The Monumental and Mysterious Silbury Hill
Silbury Hill is a prehistoric site located near Stonehenge and Avebury (a Neolithic henge monument) in the southwestern English county of Wiltshire. Silbury Hill has been measured to be 30 m (98.4252 ft.) tall and 160 m (524.93ft.) in width, thus making it the largest artificial earth mound from Europe’s prehistoric period. This structure was constructed mainly of chalk that was excavated from the surrounding area. Today, Silbury Hill is part of the UNESCO World Heritage site known as ‘Stonehenge, Avebury and Associated Sites’.
Silbury Hill’s Construction
Based on radiocarbon dating, the construction of Silbury Hill began at some point of time during the 3rd millennium, which corresponds to the Late Neolithic period in that region. The work on Silbury Hill likely began during the last hundred years of the 25th century BC, and involved three phases.
According to one interpretation, each of the phases was followed quickly by the next, and that the whole structure could have been completed in a century, perhaps towards the end of the 25th century BC, or around the middle of the 24th century BC.
Alternatively, there is an apparent break between the second and the third phases, indicating that there may had been a pause of a few hundred years. Therefore, according to this interpretation, Silbury Hill was only completed around the 22nd or 21st centuries BC.
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The Silbury Hill was not planned and built in one go, but was expanded over several generations. It has been thought that, initially, the topsoil and stones from the ground were stripped. Then, a small mound of gravel was built, using material that might have been obtained from the nearby River Kennet. This mound is thought to have been a little less than 1 m (3.28 ft.) in height.
River Kennet between Avebury and Silbury Hill. ( CC BY-SA 2.0 )
Later on, a larger area, 16 m (52.49 ft.) in diameter, was defined, perhaps using a ring of stakes, and filled with earth. The mound continued to grow over the years, until it reached its present size. Additionally, a ditch was dug around Silbury Hill.
Silbury Hill, seen from the nearby hill on which West Kennet Long Barrow is located. ( Ethan Doyle White/ CC BY SA 3.0 )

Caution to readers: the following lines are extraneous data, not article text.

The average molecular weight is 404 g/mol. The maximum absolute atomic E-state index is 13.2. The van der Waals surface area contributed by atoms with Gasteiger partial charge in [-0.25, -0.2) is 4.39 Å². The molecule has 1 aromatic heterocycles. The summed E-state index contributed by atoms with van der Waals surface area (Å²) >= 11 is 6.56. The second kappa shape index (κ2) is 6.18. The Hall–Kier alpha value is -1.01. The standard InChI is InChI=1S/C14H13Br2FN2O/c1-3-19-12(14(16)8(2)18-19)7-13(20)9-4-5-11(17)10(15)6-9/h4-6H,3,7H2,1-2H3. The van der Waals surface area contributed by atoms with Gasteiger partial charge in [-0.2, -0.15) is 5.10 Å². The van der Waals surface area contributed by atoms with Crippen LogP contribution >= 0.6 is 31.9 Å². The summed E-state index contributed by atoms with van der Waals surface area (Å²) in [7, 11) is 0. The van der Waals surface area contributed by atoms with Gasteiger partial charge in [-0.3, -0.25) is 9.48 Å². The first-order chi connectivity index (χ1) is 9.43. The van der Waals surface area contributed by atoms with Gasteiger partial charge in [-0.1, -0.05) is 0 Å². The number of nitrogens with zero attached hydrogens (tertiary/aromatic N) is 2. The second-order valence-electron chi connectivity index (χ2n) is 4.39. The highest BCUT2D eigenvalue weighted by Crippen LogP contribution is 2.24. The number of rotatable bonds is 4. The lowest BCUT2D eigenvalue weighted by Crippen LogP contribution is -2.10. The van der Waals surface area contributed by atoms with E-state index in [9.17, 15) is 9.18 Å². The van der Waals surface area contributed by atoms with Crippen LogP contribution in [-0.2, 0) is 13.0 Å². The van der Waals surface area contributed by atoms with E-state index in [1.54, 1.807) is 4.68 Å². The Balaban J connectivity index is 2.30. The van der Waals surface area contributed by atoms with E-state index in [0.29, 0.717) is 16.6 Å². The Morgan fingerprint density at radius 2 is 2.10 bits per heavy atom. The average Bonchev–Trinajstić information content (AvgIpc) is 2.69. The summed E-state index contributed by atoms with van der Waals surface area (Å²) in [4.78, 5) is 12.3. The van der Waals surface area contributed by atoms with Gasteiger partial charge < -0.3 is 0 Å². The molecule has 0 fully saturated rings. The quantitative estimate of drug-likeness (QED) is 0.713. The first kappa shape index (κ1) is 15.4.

The Mystery of the Hill
The function of Silbury Hill has always been a mystery, and still is even today. There is no consensus as to the purpose for which it was built, and many speculations have been made regarding this subject. Numerous legends have also sprung up regarding Silbury Hill, as people in the past tried to explain its function or origins.
In one legend, for instance, Silbury Hill is said to be the final resting place of a mythical warrior king by the name Sil. The king is said to have been buried in this mound on the back of his horse. A later, modified version of the story has the king and his horse transformed into life-size figures of solid gold.
Aerial view of Silbury Hill and the A4 road ( CC BY-SA 2.0 )
In another story which involves gold, the Devil, for some unknown reason, was travelling to the town of Devizs, and decided to hide a gold statue in Silbury Hill. In yet another story with the evil being, the Devil is said to have been carrying an apron of soil, with the intention of dropping it on the people of Marlborough.
He was prevented from doing so, however, by priests at Avebury, and dropped it in Silbury instead, thus forming the earthen mound. Other explanations include the idea that Silbury Hill served as a representation of a ‘primal mound’; functioned as a representation of the ‘earth mother’; operated as a ‘beacon hill’; was used as a water reservoir.
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Excavations of the Hill
Excavations have also been carried out in the past in the hope of revealing the secrets of Silbury Hill. At least three separate tunnels have been dug into the center of the mound over the last three and a half centuries. The first two tunnels (the first vertical, whilst the second horizontal) were dug in 1776 and 1849 respectively, and the excavators hoped that they would find a burial chamber somewhere in the middle of the mound. Nothing was found. During the 20th century, another horizontal tunnel was dug, which revealed the three building phases.
Silbury Hill with associated archaeological sites in the Avebury region ca. 2600 to 2300BC. ( CC BY-SA 3.0 )
Unfortunately, none of these tunnels were fully backfilled, resulting in the weakening of the mound’s internal structure. In May 2000, a 14 m (45.93 ft.) deep crater opened on the hill’s summit, and the tunnels inside were also found to be collapsing. This incident made archaeologists aware that other techniques, such as non-invasive survey, limited excavation and seismic survey were required if they intended to keep the monument standing whilst trying to learn more about it.
Featured image: A view of Silbury Hill. Photo source: ( CC BY 2.0 )
Ancient-Wisdom, 2016. Silbury Hill. [Online]
Available at: http://www.ancient-wisdom.com/englandsilburyhill.htm
English Heritage, 2016. History of Silbury Hill. [Online]
Available at: http://www.english-heritage.org.uk/visit/places/silbury-hill/history/
Leary, J., 2008. Silbury Hill: A last look inside. [Online]
Available at: http://www.archaeology.co.uk/articles/features/silbury-hill-a-last-look-inside.htm
Sacred Destinations, 2016. Silbury Hill, Wiltshire. [Online]
Available at: http://www.sacred-destinations.com/england/silbury-hill
UNESCO, 2016. Stonehenge, Avebury and Associated Sites. [Online]
Available at: http://whc.unesco.org/en/list/373
Watkins, J., 2009. Silbury Hill mystery soon to be resolved. [Online]
Available at: http://www.telegraph.co.uk/gardening/4385933/Silbury-Hill-mystery-soon-to-be-resolved.html